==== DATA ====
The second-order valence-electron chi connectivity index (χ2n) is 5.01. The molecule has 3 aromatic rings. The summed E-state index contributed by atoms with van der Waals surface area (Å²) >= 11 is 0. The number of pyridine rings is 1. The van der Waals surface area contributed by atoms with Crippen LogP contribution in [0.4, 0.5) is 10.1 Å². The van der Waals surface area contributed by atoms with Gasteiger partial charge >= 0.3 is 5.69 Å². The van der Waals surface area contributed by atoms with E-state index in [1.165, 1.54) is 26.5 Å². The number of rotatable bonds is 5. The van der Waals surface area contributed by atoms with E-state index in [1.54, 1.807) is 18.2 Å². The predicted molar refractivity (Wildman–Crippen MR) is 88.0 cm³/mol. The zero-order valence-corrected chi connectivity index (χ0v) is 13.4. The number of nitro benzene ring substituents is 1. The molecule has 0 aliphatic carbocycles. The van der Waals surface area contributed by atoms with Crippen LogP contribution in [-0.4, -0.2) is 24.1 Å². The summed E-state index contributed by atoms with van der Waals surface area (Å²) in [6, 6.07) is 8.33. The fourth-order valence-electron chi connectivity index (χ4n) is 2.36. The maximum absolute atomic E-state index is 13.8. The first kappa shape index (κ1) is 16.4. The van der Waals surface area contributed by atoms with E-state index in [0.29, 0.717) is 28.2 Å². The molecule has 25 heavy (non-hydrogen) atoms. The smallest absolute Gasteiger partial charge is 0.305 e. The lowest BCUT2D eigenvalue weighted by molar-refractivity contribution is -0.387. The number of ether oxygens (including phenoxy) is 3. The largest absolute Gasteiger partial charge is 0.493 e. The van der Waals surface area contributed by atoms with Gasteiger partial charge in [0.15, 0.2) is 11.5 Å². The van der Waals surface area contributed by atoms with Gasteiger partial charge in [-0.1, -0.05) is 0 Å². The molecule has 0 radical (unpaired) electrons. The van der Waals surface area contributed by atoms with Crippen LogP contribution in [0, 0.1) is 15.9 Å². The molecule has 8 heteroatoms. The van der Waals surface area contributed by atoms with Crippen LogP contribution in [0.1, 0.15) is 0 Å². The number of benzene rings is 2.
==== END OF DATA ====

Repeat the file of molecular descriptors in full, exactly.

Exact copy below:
The second-order valence-electron chi connectivity index (χ2n) is 5.01. The molecule has 3 aromatic rings. The summed E-state index contributed by atoms with van der Waals surface area (Å²) >= 11 is 0. The number of pyridine rings is 1. The van der Waals surface area contributed by atoms with Crippen LogP contribution in [0.4, 0.5) is 10.1 Å². The van der Waals surface area contributed by atoms with Gasteiger partial charge >= 0.3 is 5.69 Å². The van der Waals surface area contributed by atoms with E-state index in [1.165, 1.54) is 26.5 Å². The number of rotatable bonds is 5. The van der Waals surface area contributed by atoms with E-state index in [1.54, 1.807) is 18.2 Å². The predicted molar refractivity (Wildman–Crippen MR) is 88.0 cm³/mol. The zero-order valence-corrected chi connectivity index (χ0v) is 13.4. The number of nitro benzene ring substituents is 1. The molecule has 0 aliphatic carbocycles. The van der Waals surface area contributed by atoms with Crippen LogP contribution in [-0.4, -0.2) is 24.1 Å². The summed E-state index contributed by atoms with van der Waals surface area (Å²) in [6, 6.07) is 8.33. The fourth-order valence-electron chi connectivity index (χ4n) is 2.36. The maximum absolute atomic E-state index is 13.8. The first kappa shape index (κ1) is 16.4. The van der Waals surface area contributed by atoms with E-state index in [0.29, 0.717) is 28.2 Å². The molecule has 25 heavy (non-hydrogen) atoms. The smallest absolute Gasteiger partial charge is 0.305 e. The lowest BCUT2D eigenvalue weighted by molar-refractivity contribution is -0.387. The number of ether oxygens (including phenoxy) is 3. The largest absolute Gasteiger partial charge is 0.493 e. The van der Waals surface area contributed by atoms with Gasteiger partial charge in [0.15, 0.2) is 11.5 Å². The van der Waals surface area contributed by atoms with Gasteiger partial charge in [-0.1, -0.05) is 0 Å². The molecule has 0 radical (unpaired) electrons. The van der Waals surface area contributed by atoms with Crippen LogP contribution in [0, 0.1) is 15.9 Å². The molecule has 8 heteroatoms. The van der Waals surface area contributed by atoms with Crippen LogP contribution in [0.1, 0.15) is 0 Å². The number of benzene rings is 2.